Travel Kit 101.

It's always nice to have a few suggestions about traveling from someone who's been there. Here are the basics that I consider before closing up my backpack:

1. Camera.
As a photographer this is obviously #1 on my list. However, no matter what kind of camera you have (even one on your iPhone) make sure you have everything you need to keep it charged and safe from weather and theft while traveling. Also make sure to consider it for your total bag weight if it's the last thing you pack (like it is for me)!  

2. Comfortable shoes.
I always find shoes to be a delicate balance. You don't want to be without the necessary, but shoes can be heavy and take up space. No matter what, make sure you have something comfortable to use for walking-around days (and even some slippers for the night if you can, for homestay and hostel situations especially).

3. First Aid Kit.
For obvious reasons. Don't forget to pack bug bite ointment, rehydration tablets, motion sickness pills and traveler's diarrhea tablets. Seriously.

4. Flashlight or headlamp.
Because you never know when you'll need it. I found the headlamp to be most useful for hiking, repelling and more, so if you have it, bring it.

5. Lonely Planet Travel Guide(s).
These books are probably the best resource I could recommend to anyone who is planning on traveling. From a brief overview to the dirty details, these guides will get you around superbly and give you excellent ideas for day-to-day adventure.

6. Map.
Yes. Becuase it's better to travel with one than without one.

7. Money belt.
There's never a time when you'll be sorry you had a money belt with you. It takes up zero space, makes your cash easily accessible to you, and can potentially save you from theft, especially when you have to exchange money in lump sums. And for the backpacker, this is a lot better than carrying all of your money in your bag. An extra tip: don't get the ones that hang arond your neck. That's not a belt, and it's not as easy to conceal.

8. Outlet converter/adapter.
For the beginner traveler, let me first clarify the diffeence between a converter and adapter:

A converter actually changes the electrical charge between the outlet and your equimpent. Many larger appliances can handle virtually any wattage, but smaller or older equipment may not (always check the specs before plugging it into an outlet in another country). If the charges aren't compatible, you are likely to burn out your appliance, so watch out!

An adapter is a plastic piece that fits the different-shaped-plugs into the correct outlet.

Many times, you will need both converters and adapters when you travel abroad. My suggestion is buy a kit that is suitable for any international venture so you never have to go back to the store for this headache purchase again.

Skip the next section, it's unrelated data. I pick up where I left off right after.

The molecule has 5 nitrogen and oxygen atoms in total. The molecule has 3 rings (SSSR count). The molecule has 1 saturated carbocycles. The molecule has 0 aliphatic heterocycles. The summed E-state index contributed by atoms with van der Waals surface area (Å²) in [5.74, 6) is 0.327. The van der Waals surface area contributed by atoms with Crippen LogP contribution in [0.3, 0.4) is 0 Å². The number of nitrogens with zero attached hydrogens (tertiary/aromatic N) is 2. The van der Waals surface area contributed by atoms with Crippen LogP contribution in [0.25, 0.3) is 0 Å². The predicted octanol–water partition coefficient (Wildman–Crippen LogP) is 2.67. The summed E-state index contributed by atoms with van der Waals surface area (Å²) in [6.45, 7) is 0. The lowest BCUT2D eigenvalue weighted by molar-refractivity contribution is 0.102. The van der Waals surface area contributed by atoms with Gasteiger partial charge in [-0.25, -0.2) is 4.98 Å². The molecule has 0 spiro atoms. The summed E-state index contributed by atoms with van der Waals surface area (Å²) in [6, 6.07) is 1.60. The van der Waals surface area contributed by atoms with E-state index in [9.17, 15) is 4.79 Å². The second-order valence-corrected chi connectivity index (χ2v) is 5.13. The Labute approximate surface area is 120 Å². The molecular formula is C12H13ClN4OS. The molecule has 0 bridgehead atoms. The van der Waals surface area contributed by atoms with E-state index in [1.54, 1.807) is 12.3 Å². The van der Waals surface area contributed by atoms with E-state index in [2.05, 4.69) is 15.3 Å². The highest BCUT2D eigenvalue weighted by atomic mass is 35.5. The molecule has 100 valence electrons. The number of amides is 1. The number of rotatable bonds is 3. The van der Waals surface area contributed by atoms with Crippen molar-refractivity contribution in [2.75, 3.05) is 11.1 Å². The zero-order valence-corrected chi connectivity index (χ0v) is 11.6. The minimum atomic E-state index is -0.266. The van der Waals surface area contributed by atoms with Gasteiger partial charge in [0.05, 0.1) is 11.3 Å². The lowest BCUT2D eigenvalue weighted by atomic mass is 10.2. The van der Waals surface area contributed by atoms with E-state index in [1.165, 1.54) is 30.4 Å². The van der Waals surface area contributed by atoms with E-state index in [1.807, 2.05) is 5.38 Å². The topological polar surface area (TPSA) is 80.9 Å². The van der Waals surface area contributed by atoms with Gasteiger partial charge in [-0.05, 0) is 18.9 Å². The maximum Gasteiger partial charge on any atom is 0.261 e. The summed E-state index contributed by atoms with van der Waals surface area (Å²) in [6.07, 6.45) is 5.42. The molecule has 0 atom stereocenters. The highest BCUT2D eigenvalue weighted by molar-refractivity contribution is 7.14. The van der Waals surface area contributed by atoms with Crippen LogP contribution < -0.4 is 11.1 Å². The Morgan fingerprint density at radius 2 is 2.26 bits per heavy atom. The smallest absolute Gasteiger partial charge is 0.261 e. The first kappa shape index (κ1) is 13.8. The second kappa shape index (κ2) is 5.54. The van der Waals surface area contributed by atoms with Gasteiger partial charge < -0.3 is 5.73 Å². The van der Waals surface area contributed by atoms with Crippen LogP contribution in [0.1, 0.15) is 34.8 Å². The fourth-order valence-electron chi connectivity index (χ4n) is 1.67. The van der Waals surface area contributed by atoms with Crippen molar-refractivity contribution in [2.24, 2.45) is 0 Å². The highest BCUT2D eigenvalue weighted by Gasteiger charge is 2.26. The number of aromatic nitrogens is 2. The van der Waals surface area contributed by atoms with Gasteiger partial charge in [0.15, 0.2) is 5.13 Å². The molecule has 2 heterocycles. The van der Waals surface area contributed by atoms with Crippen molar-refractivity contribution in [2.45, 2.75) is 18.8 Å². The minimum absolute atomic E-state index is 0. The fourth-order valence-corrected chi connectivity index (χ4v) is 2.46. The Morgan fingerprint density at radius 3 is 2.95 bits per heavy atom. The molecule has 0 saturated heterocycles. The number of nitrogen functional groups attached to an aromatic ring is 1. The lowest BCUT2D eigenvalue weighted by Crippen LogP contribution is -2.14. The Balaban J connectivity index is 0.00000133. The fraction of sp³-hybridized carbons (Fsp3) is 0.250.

9. Passport (and copies).
The general rule of traveling is to make 2-3 copies of the front page of your passport (where your picture is). Bring 1-2 copies with you and leave 1 at home with your emergency contact.

10. Phrasebook or equivalent.
Even if you're only on a short trip, it's useful to be able to attempt communication in another country. Although this is a generalization, many cultures respect tourists that try to learn the language, so anything you can do to contribute to a conversation will make your time abroad more comfortable. If you're going to a country whose native language has foreign characters, a phrasebook is especially useful.

11. Quick-drying towel.
I cannot express how many times a quick-drying towel has saved me. It's light, compact, and dries things. What more could you want?

12. Reusable water bottle.
Because it's important to be environmentally-conscious when we travel. And it'll ensure you always have a way to hydrate.

13. Something to remind you of home.
Not essential for everyone, perhaps, but I like to carry something small and light. It's a little bit of home, a little bit of comfort, and always a good conversation-starter.

14. Sportswatch with alarm.
Because you're not guaranteed a clock everywhere, and a sportswatch is durable enough to endure the trip. These days sportswatches are as cheap as $7-10 USD so you won't be hurting too bad if you, say, leave it in a bamboo hut in the mountains by mistake (it may have happened once). If you're not normally the sportswatch type, keep it packed in your bag and use it for those early mornings.

15. Toothbrush.
Your hosts and travel companions will thank you.

16. Travel toilet paper.
There are many places in the world where toilet paper is a luxury. Don't be caught without it.

17. Travel soaps, detergents, and shampoos.
Pack sparingly and use your best judgement. It could end up adding way more weight than you need to haul around when there may be a way to get travel soaps upon arrival.

18. Inflatable neckrest/pillow.
Not necessary but extremely useful for overnight transportation and international flights.

19. Plastic rain ponchos.
For the tropical areas of the world, forgo a proper raincoat. All you will need is a rain poncho. Bring several if you want to make some friends. 
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